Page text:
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Obama: Leak Investigations ‘May Chill Investigative Journalism’ (HuffPost / The Backstory)
President Obama said Thursday that he is “troubled by the possibility that leak investigations may chill the investigative journalism that holds government accountable.” In a major speech on national security, Obama said that the “Justice Department’s investigation of national security leaks offers a recent example of the challenges involved in striking the right balance between our security and our open society.” TPM / LiveWire President Obama reiterated his support for a new media shield law to “guard against government over-reach” and has directed attorney general Eric Holder to review the Justice Department’s guidelines with reporters. The Washington Times The president’s comments came as NBC News reported that Holder signed off on at least one of the controversial search warrants that identified a Fox News reporter as a “possible co-conspirator.” TVNewser During President Obama’s speech to the National Defense University, he was interrupted a handful of times by a protester who called for him to shut down the prison in Guantanamo Bay, Cuba. As so often happens when there is a heckler, news coverage of the speech spent some time talking about the heckler rather than the meat of the speech itself.The Washington Post / Leonard Downie Jr. But the Obama administration’s steadily escalating war on leaks, the most militant I have seen since the Nixon administration, has disregarded the First Amendment and intimidated a growing number of government sources of information — most of which would not be classified — that is vital for journalists to hold leaders accountable.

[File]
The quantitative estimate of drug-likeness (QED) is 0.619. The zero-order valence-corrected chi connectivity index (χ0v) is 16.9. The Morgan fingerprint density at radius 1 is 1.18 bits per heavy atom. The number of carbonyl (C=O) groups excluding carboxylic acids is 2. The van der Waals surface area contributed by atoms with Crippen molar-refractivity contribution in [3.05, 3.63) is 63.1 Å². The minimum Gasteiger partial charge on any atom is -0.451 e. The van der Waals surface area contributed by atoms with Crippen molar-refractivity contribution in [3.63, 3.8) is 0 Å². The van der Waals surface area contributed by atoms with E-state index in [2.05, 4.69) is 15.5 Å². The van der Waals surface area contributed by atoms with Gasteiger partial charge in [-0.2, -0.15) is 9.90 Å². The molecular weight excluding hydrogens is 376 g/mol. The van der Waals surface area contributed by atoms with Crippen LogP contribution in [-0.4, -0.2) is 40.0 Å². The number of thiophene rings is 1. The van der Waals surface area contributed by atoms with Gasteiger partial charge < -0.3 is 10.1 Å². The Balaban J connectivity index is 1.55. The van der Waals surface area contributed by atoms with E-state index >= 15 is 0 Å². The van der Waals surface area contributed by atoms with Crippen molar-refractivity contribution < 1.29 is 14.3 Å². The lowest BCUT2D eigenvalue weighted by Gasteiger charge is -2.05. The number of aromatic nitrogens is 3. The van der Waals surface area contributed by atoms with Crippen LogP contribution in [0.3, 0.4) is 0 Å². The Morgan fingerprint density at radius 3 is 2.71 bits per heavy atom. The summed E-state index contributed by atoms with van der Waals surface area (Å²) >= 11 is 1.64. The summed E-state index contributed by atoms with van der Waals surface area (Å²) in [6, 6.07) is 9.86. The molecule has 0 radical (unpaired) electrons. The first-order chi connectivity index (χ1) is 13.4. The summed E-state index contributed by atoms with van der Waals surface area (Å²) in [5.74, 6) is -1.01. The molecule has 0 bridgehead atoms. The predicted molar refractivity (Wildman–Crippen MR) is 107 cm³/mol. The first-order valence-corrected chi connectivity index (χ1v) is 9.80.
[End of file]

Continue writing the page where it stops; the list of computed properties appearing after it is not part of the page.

CNN Brings Stroumboulopoulos Into Fold (FishbowlDC)
ABC’s George Stephanopoulos isn’t the only newsman who gets to have a distinctive surname. Now he has competition — at least in the surname department — as CNN welcomes popular Canadian talk show host George Stroumboulopoulos to its Friday lineup. Ad Age / Media News Parts Unknown has done well for CNN, with new episodes averaging 740,000 viewers, according to Nielsen, far more than CNN had been attracting before Anthony Bourdain arrived. Stroumboulopoulos will feature interviews with figures from pop culture, music, art, politics and tech, according to CNN, with rapper Wiz Khalifa, actress Ellen Page and Walking Dead comic book author Robert Kirkman as his first guests. Deadline Hollywood Stroumboulopoulos will film in LA. CNN is certainly aiming to get a lot of mileage out of the new short-run show: Stroumboulopoulos will re-air at 2 a.m. and 5 a.m. on Fridays as well as at 11 p.m., 2 a.m. and 5 a.m. ET on Saturdays for the summer.